Aquatic pests

Exotic aquatic animals and plants (particularly noxious species) can damage the natural balance of our environment. Aquatic pests threaten South Australia’s fisheries, aquaculture, recreation, navigation, and tourism industries.

Aquatic pests:

  • include fish and other aquatic plants and animals
  • compete with other species important to our economy and conservation
  • damage aquatic environments reducing attractiveness and social enjoyment of aquatic areas
  • foul aquaculture and industrial infrastructure
  • pose health risks
  • can be found in freshwater, estuaries and marine environments.
Search aquatic pests for:

Reporting suspected exotic species

Early detection is important to stop the establishment and spread of aquatic pests. If you see an unusual freshwater or marine creature report it straight away:

Aquatic pests of concern to South Australia

Alligator Gar

Alligator Gar (<i>Atractosteus spatula</i>)
Alligator Gar (Atractosteus spatula)

Freshwater species not currently found in South Australia.

Alligator Gar is a large freshwater species that can grow to more than 1.5m long. It has the potential to prey on most native fish species.

Asian black-spined toad

Asian black-spined toad (<i>Duttaphrynus melanostictus</i>)
Asian black-spined toad (Duttaphrynus melanostictus)

Freshwater species not currently found in South Australia.

The Asian black-spined toad is not known to be established in Australia but is frequently intercepted at the border. It has greater tolerance to cold than cane toads.

Asian Green Mussel

Asian Green Mussel (<i>Perna viridis</i>)
Asian Green Mussel (Perna viridis)

Marine species not currently found in South Australia.

The Asian Green Mussel is a marine mollusc that:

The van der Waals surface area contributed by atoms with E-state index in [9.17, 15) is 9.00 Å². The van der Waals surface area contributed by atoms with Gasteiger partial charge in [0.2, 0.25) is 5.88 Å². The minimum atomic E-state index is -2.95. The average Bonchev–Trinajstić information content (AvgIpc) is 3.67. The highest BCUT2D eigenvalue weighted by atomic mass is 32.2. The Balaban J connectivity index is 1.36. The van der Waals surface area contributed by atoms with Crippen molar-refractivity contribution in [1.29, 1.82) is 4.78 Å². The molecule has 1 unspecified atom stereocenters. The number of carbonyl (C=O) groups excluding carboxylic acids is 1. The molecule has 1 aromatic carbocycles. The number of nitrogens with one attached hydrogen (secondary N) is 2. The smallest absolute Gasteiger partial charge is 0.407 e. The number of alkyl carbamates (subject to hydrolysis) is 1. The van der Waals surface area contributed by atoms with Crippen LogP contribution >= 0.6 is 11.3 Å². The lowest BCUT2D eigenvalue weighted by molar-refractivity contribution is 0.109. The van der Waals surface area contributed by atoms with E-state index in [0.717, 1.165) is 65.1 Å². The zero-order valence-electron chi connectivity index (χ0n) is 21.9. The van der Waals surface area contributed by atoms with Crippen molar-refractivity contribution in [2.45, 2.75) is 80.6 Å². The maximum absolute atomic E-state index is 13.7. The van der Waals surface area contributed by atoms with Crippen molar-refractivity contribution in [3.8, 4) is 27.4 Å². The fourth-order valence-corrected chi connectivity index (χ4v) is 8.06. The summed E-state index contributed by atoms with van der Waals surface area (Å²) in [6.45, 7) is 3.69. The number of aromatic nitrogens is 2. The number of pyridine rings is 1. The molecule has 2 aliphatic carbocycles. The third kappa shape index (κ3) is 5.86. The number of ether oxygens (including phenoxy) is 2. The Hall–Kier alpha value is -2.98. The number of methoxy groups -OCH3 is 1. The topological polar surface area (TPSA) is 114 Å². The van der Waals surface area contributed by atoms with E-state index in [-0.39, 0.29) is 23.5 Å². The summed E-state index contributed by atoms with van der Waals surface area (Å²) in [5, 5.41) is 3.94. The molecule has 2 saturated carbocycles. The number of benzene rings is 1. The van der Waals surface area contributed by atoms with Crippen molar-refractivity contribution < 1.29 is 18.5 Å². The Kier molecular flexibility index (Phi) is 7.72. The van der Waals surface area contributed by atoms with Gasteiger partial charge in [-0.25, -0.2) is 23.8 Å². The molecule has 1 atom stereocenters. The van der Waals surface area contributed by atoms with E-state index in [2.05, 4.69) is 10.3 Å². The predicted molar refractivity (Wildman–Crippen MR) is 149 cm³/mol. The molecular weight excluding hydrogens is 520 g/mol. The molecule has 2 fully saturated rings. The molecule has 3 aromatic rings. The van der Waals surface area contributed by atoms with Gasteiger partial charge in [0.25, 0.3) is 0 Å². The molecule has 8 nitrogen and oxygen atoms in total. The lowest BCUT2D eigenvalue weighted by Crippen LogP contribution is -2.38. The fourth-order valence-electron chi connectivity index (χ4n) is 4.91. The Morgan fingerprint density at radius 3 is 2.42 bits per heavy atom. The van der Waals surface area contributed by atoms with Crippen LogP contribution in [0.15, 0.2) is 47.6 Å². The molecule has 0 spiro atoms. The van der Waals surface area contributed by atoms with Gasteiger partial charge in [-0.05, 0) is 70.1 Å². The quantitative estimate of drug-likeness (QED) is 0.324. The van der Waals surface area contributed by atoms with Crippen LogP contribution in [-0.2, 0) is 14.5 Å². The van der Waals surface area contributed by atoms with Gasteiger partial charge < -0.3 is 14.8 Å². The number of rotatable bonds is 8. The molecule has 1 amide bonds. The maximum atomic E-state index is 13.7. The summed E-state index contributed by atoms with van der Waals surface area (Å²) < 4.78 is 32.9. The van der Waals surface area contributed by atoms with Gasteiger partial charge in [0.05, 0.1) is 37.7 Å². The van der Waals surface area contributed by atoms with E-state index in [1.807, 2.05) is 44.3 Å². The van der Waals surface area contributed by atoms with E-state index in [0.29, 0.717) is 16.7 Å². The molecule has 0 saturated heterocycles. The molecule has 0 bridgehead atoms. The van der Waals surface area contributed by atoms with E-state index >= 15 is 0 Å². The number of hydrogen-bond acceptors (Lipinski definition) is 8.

• forms dense colonies
  • competes for food and habitat with native species
  • clogs seawater intake pipes.

Cane toad

Cane toad (<i>Bufo marinus</i>)
Cane toad (Bufo marinus)

Freshwater species not currently found in South Australia.

The cane toad:

  • predates on native species
  • completes for food and habitat.

Poison glands on either side of the head can harm native predators.

Caulerpa cylindracea

<i>Caulerpa cylindracea</i>
Caulerpa cylindracea

Marine species found in South Australia.

Caulerpa cylindracea is a marine alga that can overgrow and outcompete native species. It has been detected in a number of areas within South Australia

Caulerpa taxifolia

<i>Caulerpa taxifolia</i>
Caulerpa taxifolia

Marine species found in South Australia. It is established in the Port River.

Caulerpa taxifolia is a marine alga that:

  • outcompetes native seaweeds and seagrasses by forming dense mats
  • spreads from fragments that are often detached by boating equipment.

Chinese Mitten Crab

Chinese Mitten Crab (<i>Eriocheir sinensis</i>)
Chinese Mitten Crab (Eriocheir sinensis)

Marine species not currently found in South Australia.

The Chinese Mitten Crab:

  • poses risks to human health as a carrier of lung fluke
  • competes with native crustaceans.

Cichlid species

Cichlid species - Pearl Cichlid (<i>Geophagus brasiliensis</i>)
Cichlid species - Pearl Cichlid (Geophagus brasiliensis)
Cichlid species - Tilapia female (<i>Oreochromis mossambicus</i>)
Cichlid species - Tilapia female (Oreochromis mossambicus)
Cichlid species - Tilapia male (<i>Oreochromis mossambicus</i>)
Cichlid species - Tilapia male (Oreochromis mossambicus)

Freshwater species not currently found in South Australia.